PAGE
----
In the midst of wonderful thunderstorms, sheets of rain sweeping across the city, I enjoyed a cozy Shabbos inside. We had planned to eat up on the roof, but the humidity, early on in the day, prompted us to switch to my air conditioned apartment instead. After the thunder and lightning started, but before the rain, we decided to go up to the roof, to enjoy the view and breathe some “fresh” air before the rains came. In the time it took us to climb those twenty-five stories, the skies opened up: big, heavy drops poured down on us with such force that they bounced off the roof tiles and soaked my shorts from the bottom up.

There are many things I enjoy about this region of North America, and the thunderstorms are included. For all it’s spectacular scenery and nature, Vancouver just doesn’t know from good storms.

Another thing I love is the mesh of cultures here. A friend once said that all New Yorkers are part Jewish, Irish, African American, Italian, and Latino/Latina. And I’d believe it. Two year’s ago, I was walking with two friends from the Upper West Side, where we had attended Rosh Hashanah services, to the Upper East Side, where we would be having dinner. Our walk took us through Harlem, on a fairly indirect route (these same two friends would get us lost in Central Park the next day, as we tried to cross from West to East, only to have me, the visitor, get us out of there). We passed Miss Mamie’s and a guy, eating outside, shouted at us. “Hey! Heyyy!!” We kept walking, a little unsure. “Hey! Jews!” We turned back to look at him, a little confused, and more than a little cautiously. “Shaw-naw tow-vah,” he said, with an amazingly Southern drawl and unique pronunciation that I would never have expected to hear.

Following the same vein, Friday’s encounter brought a smile to my face. I was out walking with Gwen. We passed a volunteer (African American, wearing a cross on a chain around his neck) collecting money to feed and shelter the homeless. I threw some change into his collection vessel (a large, empty, water jug, like for a water cooler). A few hours later, we passed by him again. He was still asking passers by to contribute change to help feed the homeless, provide shelter, and every penny helps! He saw me, and changed his pitch, asking for “tzedakkah” instead. I said I’d already given. He paused, looked more closely at me, and said, with a smile, “Oh yeah, you did! Thanks! Shabbat shalom!” And I smiled and kept walking.

As they say in Avenue Jew, “everyone’s a little bit Jewish.”

Filed under: america, judaism, seasons

Vancouver Pics

The Vancouver photos!

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Filed under: canada, family, friends, good eats, parties, photos, random, seasons, travels

Pesach Plumage

So here I am in Seattle, cleaning, kashering, and cooking. The kitchen is pristine. The rest of the house… not my domain. Because I’m not the one who will be eating in this house post-Passover, I’m allowing my host to have the final word on some of the halakhah. The result is the chometz cupboard and box in the fridge (stuff he’ll want to eat in a week, that’s expensive to replace, and needs to be refrigerated). Thanks to the internet, both the box and the cupboard have been sold. That is, he no longer owns a cupboard in his kitchen, nor does he own the box in his fridge. I had fun with it, drawing on the boxes:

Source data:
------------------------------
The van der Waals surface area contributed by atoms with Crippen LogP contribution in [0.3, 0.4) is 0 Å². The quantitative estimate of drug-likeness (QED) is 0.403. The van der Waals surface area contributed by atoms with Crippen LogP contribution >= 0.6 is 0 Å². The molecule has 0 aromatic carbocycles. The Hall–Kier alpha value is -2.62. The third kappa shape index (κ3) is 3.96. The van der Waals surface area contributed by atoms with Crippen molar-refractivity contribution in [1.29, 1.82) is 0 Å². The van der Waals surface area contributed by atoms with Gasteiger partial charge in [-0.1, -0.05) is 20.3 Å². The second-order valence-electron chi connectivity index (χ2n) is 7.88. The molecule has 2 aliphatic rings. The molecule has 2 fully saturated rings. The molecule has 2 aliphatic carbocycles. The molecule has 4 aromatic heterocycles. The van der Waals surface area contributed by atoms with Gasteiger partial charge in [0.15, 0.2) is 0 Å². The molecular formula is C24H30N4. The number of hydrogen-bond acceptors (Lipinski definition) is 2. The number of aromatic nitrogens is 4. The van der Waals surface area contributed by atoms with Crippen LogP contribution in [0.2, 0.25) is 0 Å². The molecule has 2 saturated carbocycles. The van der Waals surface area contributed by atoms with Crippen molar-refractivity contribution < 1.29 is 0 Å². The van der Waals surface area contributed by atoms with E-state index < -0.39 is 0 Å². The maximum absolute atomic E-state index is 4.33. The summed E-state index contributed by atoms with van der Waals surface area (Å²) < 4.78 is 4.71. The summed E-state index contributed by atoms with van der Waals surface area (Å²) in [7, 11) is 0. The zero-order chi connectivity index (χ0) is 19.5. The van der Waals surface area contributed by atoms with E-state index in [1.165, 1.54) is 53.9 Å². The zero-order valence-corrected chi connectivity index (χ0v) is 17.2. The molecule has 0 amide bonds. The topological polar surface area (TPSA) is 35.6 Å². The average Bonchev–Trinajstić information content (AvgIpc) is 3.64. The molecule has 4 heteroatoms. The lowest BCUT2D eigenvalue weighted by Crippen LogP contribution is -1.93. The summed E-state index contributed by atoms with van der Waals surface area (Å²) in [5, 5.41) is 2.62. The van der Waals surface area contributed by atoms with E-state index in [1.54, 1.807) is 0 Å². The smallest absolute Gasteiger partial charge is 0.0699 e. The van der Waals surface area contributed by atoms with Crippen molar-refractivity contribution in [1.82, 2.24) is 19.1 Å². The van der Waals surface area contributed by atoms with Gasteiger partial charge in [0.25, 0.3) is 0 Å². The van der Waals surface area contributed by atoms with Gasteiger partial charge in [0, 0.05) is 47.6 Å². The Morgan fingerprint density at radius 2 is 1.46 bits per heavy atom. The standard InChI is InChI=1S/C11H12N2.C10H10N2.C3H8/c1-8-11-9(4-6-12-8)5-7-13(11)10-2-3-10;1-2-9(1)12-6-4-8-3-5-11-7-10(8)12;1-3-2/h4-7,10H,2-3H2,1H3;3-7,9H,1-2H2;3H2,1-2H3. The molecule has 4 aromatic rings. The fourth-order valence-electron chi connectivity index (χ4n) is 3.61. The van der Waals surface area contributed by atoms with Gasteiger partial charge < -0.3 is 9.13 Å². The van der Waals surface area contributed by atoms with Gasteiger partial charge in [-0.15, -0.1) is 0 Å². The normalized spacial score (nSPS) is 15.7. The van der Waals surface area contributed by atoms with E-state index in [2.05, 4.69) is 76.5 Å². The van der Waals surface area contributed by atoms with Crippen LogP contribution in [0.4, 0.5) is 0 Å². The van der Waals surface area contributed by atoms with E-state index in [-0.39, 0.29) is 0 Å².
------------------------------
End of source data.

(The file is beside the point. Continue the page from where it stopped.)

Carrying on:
Then we had to find a feather. Despite suggesting to a friend that “tackling a bird” would be a great way to get a feather, I was not about to attempt this method on my own. We went to a dollar store that had a craft section. Alas, no feathers. We checked a K-Mart, alas, no craft section. Then we went to a giant pet store chain. They sell birds and, sure enough, there were feathers at the bottom of their clean-looking cages. While I wandered amongst the cat toys, trying to decide which cat toy could be defeathered the most easily, my friend approached an employee. “I have sort of a weird question… We need a feather for a religious ceremony. And I saw some in the birds’ cages. Could we have them?” The employee found a second employee, who agreed. Minutes later, he was on his hands and knees in the bird cage (while we were both mildly creeped out because, you know, no matter how clean that cage liner was…) grabbing a half dozen colourful feathers from budgies. My friend and I both reached for the nearby hand santizer as a reaction, but it was empty. (Oh, and let’s not forget the smell in there. A customer’s big ol’ dog had decided the floor next to the bird cages was the perfect place to do his business, both businesses.) Hands were washed once we returned home.

And now we have tiny little feathers to sweep for crumbs with.

Filed under: friends, judaism, photos, random, seasons, travels